3. To press or urge forward; to drive; to push an objection
            too far. [bd] To push his fortune.[b8] --Dryden.
  
                     Ambition pushes the soul to such actions as are apt
                     to procure honor to the actor.            --Spectator.
  
                     We are pushed for an answer.               --Swift.
  
      4. To bear hard upon; to perplex; to embarrass.
  
      5. To importune; to press with solicitation; to tease.
  
      {To push down}, to overthrow by pushing or impulse.

From Webster's Revised Unabridged Dictionary (1913) [web1913]:
   Push \Push\, n.
      1. A thrust with a pointed instrument, or with the end of a
            thing.
  
      2. Any thrust. pressure, impulse, or force, or force applied;
            a shove; as, to give the ball the first push.
  
      3. An assault or attack; an effort; an attempt; hence, the
            time or occasion for action.
  
                     Exact reformation is not perfected at the first
                     push.                                                --Milton.
  
                     When it comes to the push, 'tis no more than talk.
                                                                              --L' Estrange.
  
      4. The faculty of overcoming obstacles; aggressive energy;
            as, he has push, or he has no push. [Colloq.]
  
      Syn: See {Thrust}.

From Webster's Revised Unabridged Dictionary (1913) [web1913]:
   Push \Push\, v. i.
      1. To make a thrust; to shove; as, to push with the horns or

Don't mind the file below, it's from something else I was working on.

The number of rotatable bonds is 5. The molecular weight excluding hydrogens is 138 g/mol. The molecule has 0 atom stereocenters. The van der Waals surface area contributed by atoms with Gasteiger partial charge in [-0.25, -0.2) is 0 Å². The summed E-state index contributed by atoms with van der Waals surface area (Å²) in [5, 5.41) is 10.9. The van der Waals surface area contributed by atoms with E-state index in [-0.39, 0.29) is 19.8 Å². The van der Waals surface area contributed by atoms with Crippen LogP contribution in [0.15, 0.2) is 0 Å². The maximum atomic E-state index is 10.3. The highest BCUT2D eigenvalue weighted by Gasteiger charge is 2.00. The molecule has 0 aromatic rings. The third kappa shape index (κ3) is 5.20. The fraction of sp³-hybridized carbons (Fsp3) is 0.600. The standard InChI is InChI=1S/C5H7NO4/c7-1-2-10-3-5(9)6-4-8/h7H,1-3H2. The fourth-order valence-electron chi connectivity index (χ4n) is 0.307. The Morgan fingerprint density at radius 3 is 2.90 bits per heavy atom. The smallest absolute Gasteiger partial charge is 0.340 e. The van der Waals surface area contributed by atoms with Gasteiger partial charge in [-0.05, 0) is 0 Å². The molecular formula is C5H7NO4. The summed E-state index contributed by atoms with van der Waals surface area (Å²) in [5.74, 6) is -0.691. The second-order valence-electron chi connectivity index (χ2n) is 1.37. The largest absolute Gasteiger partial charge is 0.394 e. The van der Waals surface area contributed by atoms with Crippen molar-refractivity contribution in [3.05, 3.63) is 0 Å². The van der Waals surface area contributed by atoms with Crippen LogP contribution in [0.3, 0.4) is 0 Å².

with a sword. --Shak.
  
      2. To make an advance, attack, or effort; to be energetic;
            as, a man must push in order to succeed.
  
                     At the time of the end shall the kind of the south
                     push at him and the king of the north shall come
                     against him.                                       --Dan. xi. 40.
  
                     War seemed asleep for nine long years; at length
                     Both sides resolved to push, we tried our strength.
                                                                              --Dryden.
  
      3. To burst pot, as a bud or shoot.
  
      {To push on}, to drive or urge forward; to hasten.
  
                     The rider pushed on at a rapid pace.   --Sir W.
                                                                              Scott.

From Jargon File (4.2.0, 31 JAN 2000) [jargon]:
   push   [from the operation that puts the current information on
   a stack, and the fact that procedure return addresses are saved on a
   stack] (Also PUSH /push/ or PUSHJ /push'J/, the latter based on the
   PDP-10 procedure call instruction.) 1. To put something onto a
   {stack} or {PDL}.   If one says that something has been pushed onto
   one's stack, it means that the Damoclean list of things hanging over
   ones's head has grown longer and heavier yet.   This may also imply
   that one will deal with it _before_ other pending items; otherwise
   one might say that the thing was `added to my queue'.   2. vi. To
   enter upon a digression, to save the current discussion for later.
   Antonym of {pop}; see also {stack}, {PDL}.
  
  

From The Free On-line Dictionary of Computing (15Feb98) [foldoc]:
   push
  
      1. To put something onto a {stack} or {pdl}.
  
      Opposite: "{pop}".
  
      2. {push media}.
  
      [{Jargon File}]
  
      (1997-04-10)
  
  
No guarantee of accuracy or completeness!